2. Stories choose the storyteller.
Reality sets in. You have five gigs in the next three days. Two of those gigs are at the same location. You have to create five unique programs. In another scenario, you are booked for every Tuesday at a location and need 10 weeks of unique content. Welcome to the glorious grind of developing programs. The days of waiting for a story to metaphysically move you are very rare. Rather, you have to research; you have to dig through books and online sources. Do stories choose the storyteller? Yes. Mostly, my dear journeyman, the stories are chosen by you directly. And you will be great at telling these stories that you selected. A few of these stories will stick in your soul forever. Some will vanish from your mind after the event. It’s all good and right.

3. Your storytelling should always make you feel good about yourself.
As it should be, you can love your work as a storyteller. However, when you move to the journeyman level, you need to first be sure that your audience loves your storytelling. Move from an inward-facing system where you are nurtured to an outward-facing system of serving your audience. Your audience is first. This is one of the hallmarks that make storytelling a very different performing-art form. Journeyman, you must give to get. Bring your audience from where they already are to where you can take them.

Do not give up your most complex projects and passions in the arts. Personal integrity is important. Just know that no audience owes you a single moment of attention (or payment) as reward for your dedication. “Don’t they know (how hard I work) (how much this costs) (the bills I have to pay)?” are not questions a journeyman asks or shares unsolicited with their clients.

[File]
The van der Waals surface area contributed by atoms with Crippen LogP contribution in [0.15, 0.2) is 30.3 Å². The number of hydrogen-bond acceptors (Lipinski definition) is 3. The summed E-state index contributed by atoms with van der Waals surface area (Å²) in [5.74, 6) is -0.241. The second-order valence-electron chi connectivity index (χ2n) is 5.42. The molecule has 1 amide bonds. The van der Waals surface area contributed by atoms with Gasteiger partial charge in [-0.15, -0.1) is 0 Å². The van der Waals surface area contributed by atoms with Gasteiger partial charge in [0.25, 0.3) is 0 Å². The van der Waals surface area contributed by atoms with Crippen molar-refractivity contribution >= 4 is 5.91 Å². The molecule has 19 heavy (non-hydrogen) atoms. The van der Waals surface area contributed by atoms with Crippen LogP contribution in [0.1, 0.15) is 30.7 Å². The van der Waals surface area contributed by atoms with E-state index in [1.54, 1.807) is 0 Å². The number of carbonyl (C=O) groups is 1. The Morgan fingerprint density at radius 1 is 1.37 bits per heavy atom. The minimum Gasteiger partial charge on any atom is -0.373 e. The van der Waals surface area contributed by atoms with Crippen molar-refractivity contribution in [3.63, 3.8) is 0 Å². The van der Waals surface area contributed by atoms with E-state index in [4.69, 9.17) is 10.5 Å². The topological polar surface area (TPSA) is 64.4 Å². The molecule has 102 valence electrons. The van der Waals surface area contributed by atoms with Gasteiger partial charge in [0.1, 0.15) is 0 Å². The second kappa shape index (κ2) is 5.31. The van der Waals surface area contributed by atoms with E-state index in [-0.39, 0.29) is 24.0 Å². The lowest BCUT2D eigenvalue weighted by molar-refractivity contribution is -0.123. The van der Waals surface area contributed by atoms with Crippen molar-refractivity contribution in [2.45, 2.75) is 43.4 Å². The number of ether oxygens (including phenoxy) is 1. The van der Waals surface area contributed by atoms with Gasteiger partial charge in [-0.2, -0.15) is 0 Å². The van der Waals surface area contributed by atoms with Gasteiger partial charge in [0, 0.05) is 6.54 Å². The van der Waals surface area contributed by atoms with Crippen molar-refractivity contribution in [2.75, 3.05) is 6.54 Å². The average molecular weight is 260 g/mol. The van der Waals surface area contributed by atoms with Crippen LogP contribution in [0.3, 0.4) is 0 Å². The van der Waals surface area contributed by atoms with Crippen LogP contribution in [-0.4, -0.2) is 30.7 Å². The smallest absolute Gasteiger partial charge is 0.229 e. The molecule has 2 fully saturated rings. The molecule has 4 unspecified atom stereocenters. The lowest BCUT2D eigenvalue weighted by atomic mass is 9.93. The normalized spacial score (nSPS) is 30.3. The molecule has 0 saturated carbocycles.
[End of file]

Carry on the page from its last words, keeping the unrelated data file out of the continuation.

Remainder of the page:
4. Do what you love and the money will follow.
“I am failing! What’s wrong with me? Everyone else can make a living at this,” say many of my coaching clients. It’s pop-psychology popular to promote the idea that the secret to business success is just having enough “passion” for your art form. It’s not true- passion and love are not enough. Building a business as an artist is a lot of work. Business competence and artistic excellence are two separate things. If you can have both, that is great. Nevertheless, an artist with a “real” job (read that: traditional employment) is no less an artist. Frankly, many artists find that they are most authentically connected to their art form when “making a living at it” is not part of their artistic equation.